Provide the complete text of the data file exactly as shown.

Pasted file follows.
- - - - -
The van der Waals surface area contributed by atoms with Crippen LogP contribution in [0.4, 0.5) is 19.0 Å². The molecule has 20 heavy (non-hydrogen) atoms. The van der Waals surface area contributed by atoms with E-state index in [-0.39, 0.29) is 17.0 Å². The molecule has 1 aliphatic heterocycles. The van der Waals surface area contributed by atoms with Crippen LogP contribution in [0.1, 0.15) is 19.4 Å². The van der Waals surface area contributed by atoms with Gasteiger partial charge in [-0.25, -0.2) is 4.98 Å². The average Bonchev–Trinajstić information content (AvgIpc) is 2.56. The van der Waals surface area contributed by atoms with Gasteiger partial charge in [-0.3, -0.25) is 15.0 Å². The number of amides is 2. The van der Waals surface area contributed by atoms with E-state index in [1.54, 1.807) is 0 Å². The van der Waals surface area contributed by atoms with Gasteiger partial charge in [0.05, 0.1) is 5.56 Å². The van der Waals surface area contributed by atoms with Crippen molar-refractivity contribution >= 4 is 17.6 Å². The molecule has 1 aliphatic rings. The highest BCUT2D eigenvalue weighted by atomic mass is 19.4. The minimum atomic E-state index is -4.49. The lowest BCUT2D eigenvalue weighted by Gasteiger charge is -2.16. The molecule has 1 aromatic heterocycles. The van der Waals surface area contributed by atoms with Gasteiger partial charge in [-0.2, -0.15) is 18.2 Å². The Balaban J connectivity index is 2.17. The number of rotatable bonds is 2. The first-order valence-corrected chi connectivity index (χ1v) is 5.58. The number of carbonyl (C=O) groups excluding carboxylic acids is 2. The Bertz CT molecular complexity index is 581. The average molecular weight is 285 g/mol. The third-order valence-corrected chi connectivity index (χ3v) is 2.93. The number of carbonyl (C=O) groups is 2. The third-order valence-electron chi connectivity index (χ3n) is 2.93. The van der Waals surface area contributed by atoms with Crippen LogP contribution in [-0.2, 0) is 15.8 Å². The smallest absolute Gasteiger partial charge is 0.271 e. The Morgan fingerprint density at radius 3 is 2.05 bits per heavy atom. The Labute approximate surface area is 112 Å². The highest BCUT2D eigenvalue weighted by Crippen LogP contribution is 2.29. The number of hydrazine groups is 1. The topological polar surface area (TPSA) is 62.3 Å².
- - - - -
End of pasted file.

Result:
The van der Waals surface area contributed by atoms with Crippen LogP contribution in [0.4, 0.5) is 19.0 Å². The molecule has 20 heavy (non-hydrogen) atoms. The van der Waals surface area contributed by atoms with E-state index in [-0.39, 0.29) is 17.0 Å². The molecule has 1 aliphatic heterocycles. The van der Waals surface area contributed by atoms with Crippen LogP contribution in [0.1, 0.15) is 19.4 Å². The van der Waals surface area contributed by atoms with Gasteiger partial charge in [-0.25, -0.2) is 4.98 Å². The average Bonchev–Trinajstić information content (AvgIpc) is 2.56. The van der Waals surface area contributed by atoms with Gasteiger partial charge in [-0.3, -0.25) is 15.0 Å². The number of amides is 2. The van der Waals surface area contributed by atoms with E-state index in [1.54, 1.807) is 0 Å². The van der Waals surface area contributed by atoms with Gasteiger partial charge in [0.05, 0.1) is 5.56 Å². The van der Waals surface area contributed by atoms with Crippen molar-refractivity contribution >= 4 is 17.6 Å². The molecule has 1 aliphatic rings. The highest BCUT2D eigenvalue weighted by atomic mass is 19.4. The minimum atomic E-state index is -4.49. The lowest BCUT2D eigenvalue weighted by Gasteiger charge is -2.16. The molecule has 1 aromatic heterocycles. The van der Waals surface area contributed by atoms with Gasteiger partial charge in [-0.2, -0.15) is 18.2 Å². The Balaban J connectivity index is 2.17. The number of rotatable bonds is 2. The first-order valence-corrected chi connectivity index (χ1v) is 5.58. The number of carbonyl (C=O) groups excluding carboxylic acids is 2. The Bertz CT molecular complexity index is 581. The average molecular weight is 285 g/mol. The third-order valence-corrected chi connectivity index (χ3v) is 2.93. The number of carbonyl (C=O) groups is 2. The third-order valence-electron chi connectivity index (χ3n) is 2.93. The van der Waals surface area contributed by atoms with Crippen LogP contribution in [-0.2, 0) is 15.8 Å². The smallest absolute Gasteiger partial charge is 0.271 e. The Morgan fingerprint density at radius 3 is 2.05 bits per heavy atom. The Labute approximate surface area is 112 Å². The highest BCUT2D eigenvalue weighted by Crippen LogP contribution is 2.29. The number of hydrazine groups is 1. The topological polar surface area (TPSA) is 62.3 Å².